Luxembourg and Ireland were by far the leading foreign domiciles for funds licensed in Switzerland. With a total of 5,073 funds, their share was practically unchanged at the end of 2011 at almost 84%. Remaining in third place was France, followed by Liechtenstein and Great Britain. Partial revision of the CISA These figures show that the fund and asset management industry is solidly positioned. In order to maintain competitiveness in the future, better legal framework conditions are of crucial importance. The ongoing partial revision of the Collective Investment Schemes Act (CISA) is playing an important role in this regard. The recently published dispatch achieves the partial objective of “subjecting asset managers to the supervision of FINMA.” However, the proposed distribution regulations threaten discrimination against Switzerland as a financial center to an unprecedented extent anywhere in the world if improvements are not made, because EU regulations would be extended through Switzerland to the whole world. Some CISA provisions are more restrictive than the corresponding EU regulations and are abandoning sound, well-established features unique to Switzerland – which would be real own goals. In addition, measures to strengthen competitiveness and promote Switzerland as a production location are lacking, such as in the areas of singleinvestor funds, investment companies with variable share capital (SICAVs), real estate funds and limited partnerships for collective investments. In this regard, concrete proposals have been put forward by the SFA and the Swiss Bankers Association (SBA), which can be implemented with little legislative input. We are clearly in favor of international standards being met; however, the CISA should not be unnecessarily transformed into an “EU straightjacket” for the entire world, but rather create potential for growth for asset management, the important third pillar of the Swiss financial center. Providing suitable protection for investors and promoting Switzerland as a financial center are not mutually exclusive; instead they can complement each other usefully.

CONCLUSION The Swiss fund and asset management industry is solidly positioned. In order to maintain its competitiveness in the future, better legal framework conditions are of crucial importance. Merely aligning them with the new EU regime is not enough. Additional measures are required so that Switzerland can become even more attractive as a production location and use of the innovative vehicle that is the CISA can be optimized.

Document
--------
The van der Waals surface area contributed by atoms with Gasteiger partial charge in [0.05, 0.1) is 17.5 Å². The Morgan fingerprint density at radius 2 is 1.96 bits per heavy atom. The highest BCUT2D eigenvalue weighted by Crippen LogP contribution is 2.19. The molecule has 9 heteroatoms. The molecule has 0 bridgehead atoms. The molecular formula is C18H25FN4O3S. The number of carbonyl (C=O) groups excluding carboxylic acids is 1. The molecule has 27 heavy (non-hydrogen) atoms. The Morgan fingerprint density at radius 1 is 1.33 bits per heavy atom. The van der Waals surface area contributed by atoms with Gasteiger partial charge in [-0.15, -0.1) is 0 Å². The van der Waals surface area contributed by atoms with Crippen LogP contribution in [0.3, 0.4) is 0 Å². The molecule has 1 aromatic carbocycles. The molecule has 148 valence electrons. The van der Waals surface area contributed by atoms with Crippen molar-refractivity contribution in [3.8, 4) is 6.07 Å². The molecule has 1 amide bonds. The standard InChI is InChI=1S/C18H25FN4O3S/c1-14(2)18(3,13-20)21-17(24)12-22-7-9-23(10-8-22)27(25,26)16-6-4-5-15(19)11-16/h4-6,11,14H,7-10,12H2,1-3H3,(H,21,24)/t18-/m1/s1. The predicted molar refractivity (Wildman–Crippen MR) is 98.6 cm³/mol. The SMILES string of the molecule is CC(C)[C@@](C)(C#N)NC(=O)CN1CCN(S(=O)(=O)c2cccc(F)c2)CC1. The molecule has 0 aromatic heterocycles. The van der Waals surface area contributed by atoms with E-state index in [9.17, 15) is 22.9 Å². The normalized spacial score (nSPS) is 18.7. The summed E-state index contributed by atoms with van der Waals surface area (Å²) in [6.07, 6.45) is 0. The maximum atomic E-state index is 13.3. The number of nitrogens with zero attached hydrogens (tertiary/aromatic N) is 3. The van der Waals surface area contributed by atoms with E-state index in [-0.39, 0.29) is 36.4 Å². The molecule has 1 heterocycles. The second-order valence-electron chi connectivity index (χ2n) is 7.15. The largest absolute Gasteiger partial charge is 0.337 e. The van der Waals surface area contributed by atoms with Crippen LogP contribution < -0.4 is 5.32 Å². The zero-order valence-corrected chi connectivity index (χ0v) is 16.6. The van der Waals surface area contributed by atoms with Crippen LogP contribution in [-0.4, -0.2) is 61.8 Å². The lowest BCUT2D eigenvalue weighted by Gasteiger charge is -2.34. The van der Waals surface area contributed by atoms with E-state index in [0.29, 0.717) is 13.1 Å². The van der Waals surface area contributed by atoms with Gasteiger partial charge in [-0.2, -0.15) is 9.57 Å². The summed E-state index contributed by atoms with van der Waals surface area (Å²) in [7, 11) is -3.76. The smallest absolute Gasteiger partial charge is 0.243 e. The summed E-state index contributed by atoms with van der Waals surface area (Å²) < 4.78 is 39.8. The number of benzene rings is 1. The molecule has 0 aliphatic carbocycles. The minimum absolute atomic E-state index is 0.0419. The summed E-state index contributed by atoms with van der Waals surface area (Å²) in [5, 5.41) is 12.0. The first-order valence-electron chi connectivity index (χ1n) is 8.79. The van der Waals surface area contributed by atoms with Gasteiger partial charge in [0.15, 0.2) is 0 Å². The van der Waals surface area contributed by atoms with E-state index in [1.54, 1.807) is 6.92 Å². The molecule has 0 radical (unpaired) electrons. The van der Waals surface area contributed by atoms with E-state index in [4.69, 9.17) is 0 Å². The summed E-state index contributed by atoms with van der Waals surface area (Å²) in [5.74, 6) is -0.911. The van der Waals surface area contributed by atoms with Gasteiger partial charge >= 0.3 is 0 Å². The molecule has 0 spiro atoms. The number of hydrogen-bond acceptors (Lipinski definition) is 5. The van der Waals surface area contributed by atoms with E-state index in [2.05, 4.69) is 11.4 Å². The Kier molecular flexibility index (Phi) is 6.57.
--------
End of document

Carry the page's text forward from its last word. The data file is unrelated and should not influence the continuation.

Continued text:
Dr. Matthäus Den Otter CEO Swiss Funds Association SFA +41 61 278 98 00

The ratio of the number of funds of foreign origin to the number of collective investment schemes under Swiss law has remained relatively constant in recent years at around 4:1.


Independent Asset Managers in Switzerland: A Clear Strategy Is Required by Markus Schunk and Pascal Sprenger

Over the next few years, the asset management business in Switzerland will have to adapt to a range of forthcoming regulatory changes that will bring new framework conditions for asset management services in Switzerland. Independent asset managers in particular, on whom this article will focus, need to begin adopting a clear strategy now if they are to remain successful in what is becoming an increasingly competitive market environment.


INITIAL SITUATION Current requirements for independent asset managers Unlike in most European countries, independent asset managers in Switzerland have so far not been subjected to any form of prudential supervision. This means that, under antimoney laundering legislation, they need only be affiliated to a self-regulating body (e.g. the Swiss Association of Asset Managers [SAAM]) or submit themselves to anti-money laundering supervision by the Swiss Financial Market Supervisory Authority (FINMA) as a so-called directly subordinated financial intermediary (DSFI).1 Furthermore, based on the requirements of Swiss law on collective investment schemes,2 asset managers have been obliged since 30 September 2009 to submit themselves to an industry organization’s code of conduct that has been approved by FINMA and to adhere to it in practice. As a basic principle, this obligation only applies to asset managers who use collective investment schemes for unqualified investors as part of their investment strategy.3 In practical terms, however, this has seen nearly the entire industry obliged to adopt such a code of conduct. Our experience has shown that a number of institutions incurred substantial costs on implementing their code of conduct. And yet it is clear that we are still some way from prudential supervision. In its Distribution Report, FINMA estimates there to be between approximately 2,800 and 3,600 independent asset managers in Switzerland.4 Asset managers for collective investment schemes It is already the case that an institution looking to manage Swiss collective investment schemes requires a license from FINMA, namely to manage collective investment schemes within the meaning of Art 13 para. 2 lit. f of the Collective Investment Schemes Act.5 There is also the option of voluntarily requesting a license as an asset manager for foreign collective investment schemes. However, this presupposes that the institution intends to act as asset manager for a foreign collective investment scheme for which the applicable foreign supervision law requires the asset manager to be supervised.6 The foreign collective investment scheme must, however, be subject to an “equivalent”